When one thinks of classical music, one’s mind immediately gravitates toward names like Beethoven and Mozart — toward certain notions of genius that reside in Europe. In fact, the very term “classical music” conjures up images of fancy orchestras and men in suits which have tailcoats, conducting while wearing monocles. “UCR is Composing,” is an exhibition of new classical compositions by graduate students, completely upturned those ideas for me.
Walking in, I was surprised to see only three individuals on stage, along with three instruments: A violin, played by Pasha Tseitlin, a piano, played by Nic Gerpe and percussion by Justin Dehart. Moreover, the performers were dressed like anyone at a formal event: Collared shirts and nice pants, but nothing as overblown as I was expecting. Long banished was my notion of fancy men with fancy mustaches playing fancy music. The overall presentation felt more intimate, and appropriate for an artistic practice.
The five pieces performed were primarily experimental, and featured intricate harmonies, progressions and chords. “Curl” by Alvaro Lopez was a dreamy and fluid song, which paid homage to musical scales and harmonics from other traditions of music, such as “old gypsy melismatic songs.”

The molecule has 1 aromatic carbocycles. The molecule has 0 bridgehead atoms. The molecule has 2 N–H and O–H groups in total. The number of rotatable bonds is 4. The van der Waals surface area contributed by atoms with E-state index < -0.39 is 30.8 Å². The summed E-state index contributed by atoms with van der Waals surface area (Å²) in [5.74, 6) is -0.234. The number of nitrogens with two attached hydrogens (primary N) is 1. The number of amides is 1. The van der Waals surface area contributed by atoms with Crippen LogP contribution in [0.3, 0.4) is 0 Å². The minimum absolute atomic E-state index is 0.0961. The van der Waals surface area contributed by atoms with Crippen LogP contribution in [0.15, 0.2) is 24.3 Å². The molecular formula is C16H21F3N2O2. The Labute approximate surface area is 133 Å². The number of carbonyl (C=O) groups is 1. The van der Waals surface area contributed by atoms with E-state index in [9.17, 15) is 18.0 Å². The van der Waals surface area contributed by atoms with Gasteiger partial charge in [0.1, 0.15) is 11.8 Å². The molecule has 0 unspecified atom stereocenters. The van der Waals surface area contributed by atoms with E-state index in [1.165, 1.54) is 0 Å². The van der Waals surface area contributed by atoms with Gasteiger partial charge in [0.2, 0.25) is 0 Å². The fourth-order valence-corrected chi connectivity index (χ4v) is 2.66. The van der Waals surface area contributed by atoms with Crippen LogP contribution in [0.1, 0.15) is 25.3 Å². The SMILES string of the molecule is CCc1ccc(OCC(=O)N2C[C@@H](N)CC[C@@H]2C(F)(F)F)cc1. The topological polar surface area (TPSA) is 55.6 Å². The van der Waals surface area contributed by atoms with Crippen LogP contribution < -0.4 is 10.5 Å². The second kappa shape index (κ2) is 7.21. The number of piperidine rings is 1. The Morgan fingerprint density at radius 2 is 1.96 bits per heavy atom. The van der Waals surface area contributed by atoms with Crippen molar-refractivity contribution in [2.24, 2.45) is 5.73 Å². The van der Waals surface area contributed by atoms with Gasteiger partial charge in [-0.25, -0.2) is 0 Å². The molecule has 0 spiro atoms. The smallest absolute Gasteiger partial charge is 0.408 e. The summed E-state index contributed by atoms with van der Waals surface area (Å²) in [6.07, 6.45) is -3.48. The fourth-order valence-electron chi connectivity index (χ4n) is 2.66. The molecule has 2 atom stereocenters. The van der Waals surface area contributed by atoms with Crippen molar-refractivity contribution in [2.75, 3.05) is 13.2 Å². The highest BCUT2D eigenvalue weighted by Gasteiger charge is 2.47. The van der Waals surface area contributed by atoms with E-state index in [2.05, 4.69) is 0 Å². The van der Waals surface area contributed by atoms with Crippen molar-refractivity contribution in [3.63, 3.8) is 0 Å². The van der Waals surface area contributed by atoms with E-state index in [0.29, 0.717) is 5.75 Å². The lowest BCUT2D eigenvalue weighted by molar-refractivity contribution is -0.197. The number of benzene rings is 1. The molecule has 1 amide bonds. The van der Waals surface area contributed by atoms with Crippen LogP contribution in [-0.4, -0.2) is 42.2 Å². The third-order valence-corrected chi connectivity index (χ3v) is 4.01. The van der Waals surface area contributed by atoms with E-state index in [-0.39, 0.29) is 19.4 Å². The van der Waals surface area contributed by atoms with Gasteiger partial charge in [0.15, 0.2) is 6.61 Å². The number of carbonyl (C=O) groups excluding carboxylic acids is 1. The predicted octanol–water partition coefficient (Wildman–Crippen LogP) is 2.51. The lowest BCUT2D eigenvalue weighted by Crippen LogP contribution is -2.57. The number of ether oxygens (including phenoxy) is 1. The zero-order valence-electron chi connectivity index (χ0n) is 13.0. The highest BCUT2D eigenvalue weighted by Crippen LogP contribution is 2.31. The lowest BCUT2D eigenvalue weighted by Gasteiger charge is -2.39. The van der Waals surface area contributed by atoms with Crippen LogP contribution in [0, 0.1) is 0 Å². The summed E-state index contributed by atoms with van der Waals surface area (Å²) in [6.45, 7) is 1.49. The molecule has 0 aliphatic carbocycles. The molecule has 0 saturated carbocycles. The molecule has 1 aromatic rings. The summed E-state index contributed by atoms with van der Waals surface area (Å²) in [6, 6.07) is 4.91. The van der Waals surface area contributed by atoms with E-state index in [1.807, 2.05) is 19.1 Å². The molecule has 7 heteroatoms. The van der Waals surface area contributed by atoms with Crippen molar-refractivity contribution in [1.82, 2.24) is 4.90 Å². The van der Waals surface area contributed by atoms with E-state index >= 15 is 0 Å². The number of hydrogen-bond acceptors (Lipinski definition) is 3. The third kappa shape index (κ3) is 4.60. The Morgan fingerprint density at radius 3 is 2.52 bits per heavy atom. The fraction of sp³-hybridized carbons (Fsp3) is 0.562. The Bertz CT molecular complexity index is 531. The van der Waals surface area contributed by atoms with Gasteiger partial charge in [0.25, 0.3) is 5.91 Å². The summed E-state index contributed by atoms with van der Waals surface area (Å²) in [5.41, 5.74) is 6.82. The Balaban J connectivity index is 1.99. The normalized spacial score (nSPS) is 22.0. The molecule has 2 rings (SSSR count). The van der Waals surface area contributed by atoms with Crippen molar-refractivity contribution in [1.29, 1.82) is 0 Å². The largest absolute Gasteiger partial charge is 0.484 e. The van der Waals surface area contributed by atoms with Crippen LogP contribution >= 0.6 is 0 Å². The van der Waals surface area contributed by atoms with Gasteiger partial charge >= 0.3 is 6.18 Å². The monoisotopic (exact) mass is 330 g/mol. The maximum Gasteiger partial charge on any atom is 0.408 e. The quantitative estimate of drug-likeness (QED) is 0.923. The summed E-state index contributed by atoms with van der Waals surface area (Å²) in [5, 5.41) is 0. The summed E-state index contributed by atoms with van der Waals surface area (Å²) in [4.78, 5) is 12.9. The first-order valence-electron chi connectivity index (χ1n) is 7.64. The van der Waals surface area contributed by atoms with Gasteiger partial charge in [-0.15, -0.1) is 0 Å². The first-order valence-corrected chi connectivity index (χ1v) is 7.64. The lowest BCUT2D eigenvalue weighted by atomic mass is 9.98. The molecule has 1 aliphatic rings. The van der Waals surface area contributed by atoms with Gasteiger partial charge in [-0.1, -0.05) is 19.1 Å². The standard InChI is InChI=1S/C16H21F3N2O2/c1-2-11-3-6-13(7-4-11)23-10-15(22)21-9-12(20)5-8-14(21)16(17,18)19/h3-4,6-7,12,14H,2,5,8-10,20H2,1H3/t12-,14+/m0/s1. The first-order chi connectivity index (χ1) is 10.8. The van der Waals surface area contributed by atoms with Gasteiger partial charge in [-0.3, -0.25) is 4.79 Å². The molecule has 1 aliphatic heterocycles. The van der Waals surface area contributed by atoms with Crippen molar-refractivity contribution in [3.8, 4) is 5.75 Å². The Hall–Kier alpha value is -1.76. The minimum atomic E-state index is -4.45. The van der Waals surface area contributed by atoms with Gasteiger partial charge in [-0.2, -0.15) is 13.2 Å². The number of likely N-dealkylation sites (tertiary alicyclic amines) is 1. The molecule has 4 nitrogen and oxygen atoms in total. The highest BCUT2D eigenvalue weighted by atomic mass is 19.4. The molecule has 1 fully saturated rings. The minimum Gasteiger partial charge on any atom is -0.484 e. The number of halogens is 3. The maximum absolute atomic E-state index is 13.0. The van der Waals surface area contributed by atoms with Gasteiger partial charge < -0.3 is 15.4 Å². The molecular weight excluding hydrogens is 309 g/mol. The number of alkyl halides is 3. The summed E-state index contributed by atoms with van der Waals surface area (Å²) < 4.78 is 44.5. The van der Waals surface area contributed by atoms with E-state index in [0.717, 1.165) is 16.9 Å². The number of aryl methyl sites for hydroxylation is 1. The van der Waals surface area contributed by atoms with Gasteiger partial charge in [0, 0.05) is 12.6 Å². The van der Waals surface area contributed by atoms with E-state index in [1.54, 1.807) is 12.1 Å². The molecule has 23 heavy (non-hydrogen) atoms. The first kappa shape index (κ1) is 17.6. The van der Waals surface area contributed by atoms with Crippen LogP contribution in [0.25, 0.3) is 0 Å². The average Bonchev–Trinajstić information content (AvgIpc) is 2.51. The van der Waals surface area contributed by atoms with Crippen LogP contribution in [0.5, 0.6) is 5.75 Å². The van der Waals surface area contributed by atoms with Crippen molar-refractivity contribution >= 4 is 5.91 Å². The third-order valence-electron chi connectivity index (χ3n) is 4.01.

The performance was far shorter than expected, lasting about 45 minutes. Each of the songs performed were beautiful, showing the creative potential of UCR’s music department. For example, Christian Dubeau’s “Crash Dance” was played with traditional harmonics and silences to create musical arrangements which were transcendently beautiful. After the event, I spoke to faculty coordinator, Ian Dicke, and asked him about the student composers. He stated “Some are graduating and some are continuing students, all of whom have demonstrated conspicuous skill. Sometimes it is too easy to take for granted the skill it requires to understand composition. One has to know how to write for these particular instruments, one has to understand form and melody.”
“UCR is Composing” was an intimate event that placed the work of UCR composers front and center. The entire event provided a foray into the world of contemporary classical music.